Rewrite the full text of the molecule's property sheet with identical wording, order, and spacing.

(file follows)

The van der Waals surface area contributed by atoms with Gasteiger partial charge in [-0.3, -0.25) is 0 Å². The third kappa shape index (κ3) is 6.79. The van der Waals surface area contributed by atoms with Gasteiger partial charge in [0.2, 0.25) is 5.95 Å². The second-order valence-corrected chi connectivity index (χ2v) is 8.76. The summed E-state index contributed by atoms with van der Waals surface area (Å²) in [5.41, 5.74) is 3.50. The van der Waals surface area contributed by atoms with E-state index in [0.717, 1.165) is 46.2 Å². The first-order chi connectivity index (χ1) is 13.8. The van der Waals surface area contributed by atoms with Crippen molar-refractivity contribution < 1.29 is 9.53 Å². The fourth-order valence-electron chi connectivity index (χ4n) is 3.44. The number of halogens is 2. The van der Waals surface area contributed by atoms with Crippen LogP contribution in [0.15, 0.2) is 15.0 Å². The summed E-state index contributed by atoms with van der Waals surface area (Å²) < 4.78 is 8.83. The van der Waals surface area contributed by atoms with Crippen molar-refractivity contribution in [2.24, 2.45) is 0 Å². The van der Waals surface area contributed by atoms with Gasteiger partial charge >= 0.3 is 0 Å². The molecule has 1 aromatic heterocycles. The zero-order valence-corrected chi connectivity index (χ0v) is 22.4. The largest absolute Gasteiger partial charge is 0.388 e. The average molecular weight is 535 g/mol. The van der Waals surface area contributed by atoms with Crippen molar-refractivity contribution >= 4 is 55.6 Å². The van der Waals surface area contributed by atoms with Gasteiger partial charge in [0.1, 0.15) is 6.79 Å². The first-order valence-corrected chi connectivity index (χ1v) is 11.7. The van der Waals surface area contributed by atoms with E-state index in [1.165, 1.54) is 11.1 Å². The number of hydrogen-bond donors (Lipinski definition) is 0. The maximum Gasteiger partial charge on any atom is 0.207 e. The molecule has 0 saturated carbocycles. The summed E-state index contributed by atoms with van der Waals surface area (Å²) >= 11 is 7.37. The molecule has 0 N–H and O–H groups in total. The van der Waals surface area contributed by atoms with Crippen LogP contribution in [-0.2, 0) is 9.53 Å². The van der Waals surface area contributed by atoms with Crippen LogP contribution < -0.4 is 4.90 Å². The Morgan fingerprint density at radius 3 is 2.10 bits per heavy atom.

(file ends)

The van der Waals surface area contributed by atoms with Gasteiger partial charge in [-0.3, -0.25) is 0 Å². The third kappa shape index (κ3) is 6.79. The van der Waals surface area contributed by atoms with Gasteiger partial charge in [0.2, 0.25) is 5.95 Å². The second-order valence-corrected chi connectivity index (χ2v) is 8.76. The summed E-state index contributed by atoms with van der Waals surface area (Å²) in [5.41, 5.74) is 3.50. The van der Waals surface area contributed by atoms with E-state index in [0.717, 1.165) is 46.2 Å². The first-order chi connectivity index (χ1) is 13.8. The van der Waals surface area contributed by atoms with Crippen molar-refractivity contribution < 1.29 is 9.53 Å². The fourth-order valence-electron chi connectivity index (χ4n) is 3.44. The number of halogens is 2. The van der Waals surface area contributed by atoms with Crippen LogP contribution in [0.15, 0.2) is 15.0 Å². The summed E-state index contributed by atoms with van der Waals surface area (Å²) < 4.78 is 8.83. The van der Waals surface area contributed by atoms with Crippen molar-refractivity contribution in [2.24, 2.45) is 0 Å². The van der Waals surface area contributed by atoms with Gasteiger partial charge >= 0.3 is 0 Å². The molecule has 1 aromatic heterocycles. The zero-order valence-corrected chi connectivity index (χ0v) is 22.4. The largest absolute Gasteiger partial charge is 0.388 e. The average molecular weight is 535 g/mol. The van der Waals surface area contributed by atoms with Crippen molar-refractivity contribution >= 4 is 55.6 Å². The van der Waals surface area contributed by atoms with Gasteiger partial charge in [0.1, 0.15) is 6.79 Å². The first-order valence-corrected chi connectivity index (χ1v) is 11.7. The van der Waals surface area contributed by atoms with E-state index in [1.165, 1.54) is 11.1 Å². The number of hydrogen-bond donors (Lipinski definition) is 0. The maximum Gasteiger partial charge on any atom is 0.207 e. The molecule has 0 saturated carbocycles. The summed E-state index contributed by atoms with van der Waals surface area (Å²) >= 11 is 7.37. The molecule has 0 N–H and O–H groups in total. The van der Waals surface area contributed by atoms with Crippen LogP contribution in [-0.2, 0) is 9.53 Å². The van der Waals surface area contributed by atoms with Crippen LogP contribution < -0.4 is 4.90 Å². The Morgan fingerprint density at radius 3 is 2.10 bits per heavy atom.